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Grad Student Receives Grant to Study Health Policy

[Listen to the radio story from FSU news.]

A doctoral student in the college has been awarded a $120,000 grant through a new program to diversify the future generation of policy development leaders.Patrice Williams is one of 40 traditionally underrepresented students who will join the first cohort of Health Policy Research Scholars, a new program led by Johns Hopkins University and supported by the Robert Wood Johnson Foundation (RWJF). She was selected from a pool of more than 200 applicants.She will pursue her doctoral studies through the Department of Urban and Regional Planning.

“It really just means the world,” Williams said. “When this opportunity came, it was just a stamp that I’m on the right track, that my hard work paid off."

Williams, who grew up in Sunrise, Fla., always knew she wanted to be a doctor whether she had a medical degree or a Ph.D., but after years of taking out loans to pursue bachelor’s degrees in music and biomathematics and a master’s in public heath from FSU, she knew if she returned to school for a third time she would need some financial help. Her dream of a doctoral education at no charge is now coming true with the help of the Robert Wood Johnson Foundation, which will give her $30,000 each year for the next four years.

Williams said the grant will open new doors and allow her to have experiences she otherwise never would have had. Through the program, she will join scholars from across the country to collaborate and innovate to solve persistent challenges and advance a culture of health — one that places well-being at the center of every aspect of life.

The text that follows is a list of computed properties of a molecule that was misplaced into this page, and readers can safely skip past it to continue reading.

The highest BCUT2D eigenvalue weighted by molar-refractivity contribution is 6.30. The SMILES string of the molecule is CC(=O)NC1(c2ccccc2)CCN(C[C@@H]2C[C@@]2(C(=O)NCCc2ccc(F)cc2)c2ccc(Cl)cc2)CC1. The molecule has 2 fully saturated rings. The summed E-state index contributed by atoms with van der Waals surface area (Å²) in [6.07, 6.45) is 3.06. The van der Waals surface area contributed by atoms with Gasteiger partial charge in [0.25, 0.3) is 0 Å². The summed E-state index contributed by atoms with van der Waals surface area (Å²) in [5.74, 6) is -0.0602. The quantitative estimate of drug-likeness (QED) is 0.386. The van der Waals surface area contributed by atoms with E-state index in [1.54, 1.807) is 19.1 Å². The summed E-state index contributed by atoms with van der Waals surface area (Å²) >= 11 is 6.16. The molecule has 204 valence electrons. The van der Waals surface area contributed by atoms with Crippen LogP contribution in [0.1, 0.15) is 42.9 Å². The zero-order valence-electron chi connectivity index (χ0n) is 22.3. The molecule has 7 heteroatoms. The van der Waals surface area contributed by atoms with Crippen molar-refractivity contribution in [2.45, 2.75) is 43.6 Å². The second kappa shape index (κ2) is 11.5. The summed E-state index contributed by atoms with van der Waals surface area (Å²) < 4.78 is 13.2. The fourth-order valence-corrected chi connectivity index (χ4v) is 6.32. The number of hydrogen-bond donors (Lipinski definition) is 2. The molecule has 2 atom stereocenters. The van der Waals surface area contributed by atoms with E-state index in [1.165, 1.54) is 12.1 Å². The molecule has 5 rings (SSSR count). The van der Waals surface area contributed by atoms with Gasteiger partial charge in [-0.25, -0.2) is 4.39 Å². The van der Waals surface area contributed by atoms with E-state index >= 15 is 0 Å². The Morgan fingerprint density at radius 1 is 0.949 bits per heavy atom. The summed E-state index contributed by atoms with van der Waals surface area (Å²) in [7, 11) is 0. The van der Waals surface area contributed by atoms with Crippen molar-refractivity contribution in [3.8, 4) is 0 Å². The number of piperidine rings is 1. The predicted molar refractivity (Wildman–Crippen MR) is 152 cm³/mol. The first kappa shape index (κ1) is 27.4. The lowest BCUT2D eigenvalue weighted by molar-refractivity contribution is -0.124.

“These scholars are dedicated to advancing their field in a way that makes a positive and significant impact on their communities,” said Harolyn M.E. Belcher, program director for the Health Policy Research Scholars Center for Diversity in Public Health Leadership Training and Professor of Pediatrics at Johns Hopkins. “In order to do so, they’re willing to forge a new path, learn how to do things differently and work collaboratively to achieve a healthier, more equitable society.”

Williams plans to study how gentrification affects the health of people in disadvantaged populations. In addition to taking a required online course relating to health policy each semester, Williams will spend her summers doing research at RWJF partner institutions, such as Johns Hopkins or the University of California. She will also spend a summer in Washington, D.C., learning about federal health policy, and how it’s created.

As a grant recipient, Williams had to step down from her position as FSU’s coordinator for the Council on Research and Creativity. She said that position greatly prepared her in applying for this grant. Williams said she is grateful for the other opportunities she’s had at FSU and was confident in her decision to pursue her doctoral degree with the university.

While in the public health program, Williams was president of the Public Health Student Association and won the program's inaugural Congressman Jason and Kelly Altmire Student Achievement in Public Health Policy Award. Jason Altmire is an alumnus of the College of Social Sciences and Public Policy and Senior Vice President of Public Policy, Government and Community Affairs at Florida Blue. The former U.S. representative and his wife endowed the award to recognize and support outstanding students in the Master of Public Health program.